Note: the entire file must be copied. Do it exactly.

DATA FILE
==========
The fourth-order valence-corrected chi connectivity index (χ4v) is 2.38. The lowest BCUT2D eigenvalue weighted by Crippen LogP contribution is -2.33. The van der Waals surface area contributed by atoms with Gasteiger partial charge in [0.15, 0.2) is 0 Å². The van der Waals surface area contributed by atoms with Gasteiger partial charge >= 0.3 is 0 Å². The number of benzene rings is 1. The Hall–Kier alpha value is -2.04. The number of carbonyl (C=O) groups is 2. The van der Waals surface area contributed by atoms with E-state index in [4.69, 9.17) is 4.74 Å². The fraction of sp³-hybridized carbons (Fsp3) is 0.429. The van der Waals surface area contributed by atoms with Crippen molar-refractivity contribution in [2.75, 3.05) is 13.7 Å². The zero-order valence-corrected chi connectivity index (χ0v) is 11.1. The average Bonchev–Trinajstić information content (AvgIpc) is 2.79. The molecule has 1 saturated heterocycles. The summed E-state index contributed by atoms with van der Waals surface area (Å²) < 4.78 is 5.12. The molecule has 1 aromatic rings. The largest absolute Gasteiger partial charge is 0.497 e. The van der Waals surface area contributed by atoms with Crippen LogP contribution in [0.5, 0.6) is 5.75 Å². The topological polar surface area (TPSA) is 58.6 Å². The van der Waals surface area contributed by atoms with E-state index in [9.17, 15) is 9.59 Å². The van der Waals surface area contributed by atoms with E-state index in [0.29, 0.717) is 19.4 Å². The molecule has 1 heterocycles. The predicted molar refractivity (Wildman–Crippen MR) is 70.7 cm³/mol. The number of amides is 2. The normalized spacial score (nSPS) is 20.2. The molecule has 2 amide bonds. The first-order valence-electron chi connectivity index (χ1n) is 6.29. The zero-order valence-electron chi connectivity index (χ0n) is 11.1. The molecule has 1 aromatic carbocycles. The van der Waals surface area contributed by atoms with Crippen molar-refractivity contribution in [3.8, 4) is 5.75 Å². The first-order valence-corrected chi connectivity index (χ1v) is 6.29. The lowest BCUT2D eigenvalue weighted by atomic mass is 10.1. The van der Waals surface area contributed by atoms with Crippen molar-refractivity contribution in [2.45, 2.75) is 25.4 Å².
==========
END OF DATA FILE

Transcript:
The fourth-order valence-corrected chi connectivity index (χ4v) is 2.38. The lowest BCUT2D eigenvalue weighted by Crippen LogP contribution is -2.33. The van der Waals surface area contributed by atoms with Gasteiger partial charge in [0.15, 0.2) is 0 Å². The van der Waals surface area contributed by atoms with Gasteiger partial charge >= 0.3 is 0 Å². The number of benzene rings is 1. The Hall–Kier alpha value is -2.04. The number of carbonyl (C=O) groups is 2. The van der Waals surface area contributed by atoms with E-state index in [4.69, 9.17) is 4.74 Å². The fraction of sp³-hybridized carbons (Fsp3) is 0.429. The van der Waals surface area contributed by atoms with Crippen molar-refractivity contribution in [2.75, 3.05) is 13.7 Å². The zero-order valence-corrected chi connectivity index (χ0v) is 11.1. The average Bonchev–Trinajstić information content (AvgIpc) is 2.79. The molecule has 1 saturated heterocycles. The summed E-state index contributed by atoms with van der Waals surface area (Å²) < 4.78 is 5.12. The molecule has 1 aromatic rings. The largest absolute Gasteiger partial charge is 0.497 e. The van der Waals surface area contributed by atoms with Crippen LogP contribution in [0.5, 0.6) is 5.75 Å². The topological polar surface area (TPSA) is 58.6 Å². The van der Waals surface area contributed by atoms with E-state index in [9.17, 15) is 9.59 Å². The van der Waals surface area contributed by atoms with E-state index in [0.29, 0.717) is 19.4 Å². The molecule has 1 heterocycles. The predicted molar refractivity (Wildman–Crippen MR) is 70.7 cm³/mol. The number of amides is 2. The normalized spacial score (nSPS) is 20.2. The molecule has 2 amide bonds. The first-order valence-electron chi connectivity index (χ1n) is 6.29. The zero-order valence-electron chi connectivity index (χ0n) is 11.1. The molecule has 1 aromatic carbocycles. The van der Waals surface area contributed by atoms with Crippen molar-refractivity contribution in [3.8, 4) is 5.75 Å². The first-order valence-corrected chi connectivity index (χ1v) is 6.29. The lowest BCUT2D eigenvalue weighted by atomic mass is 10.1. The van der Waals surface area contributed by atoms with Crippen molar-refractivity contribution in [2.45, 2.75) is 25.4 Å².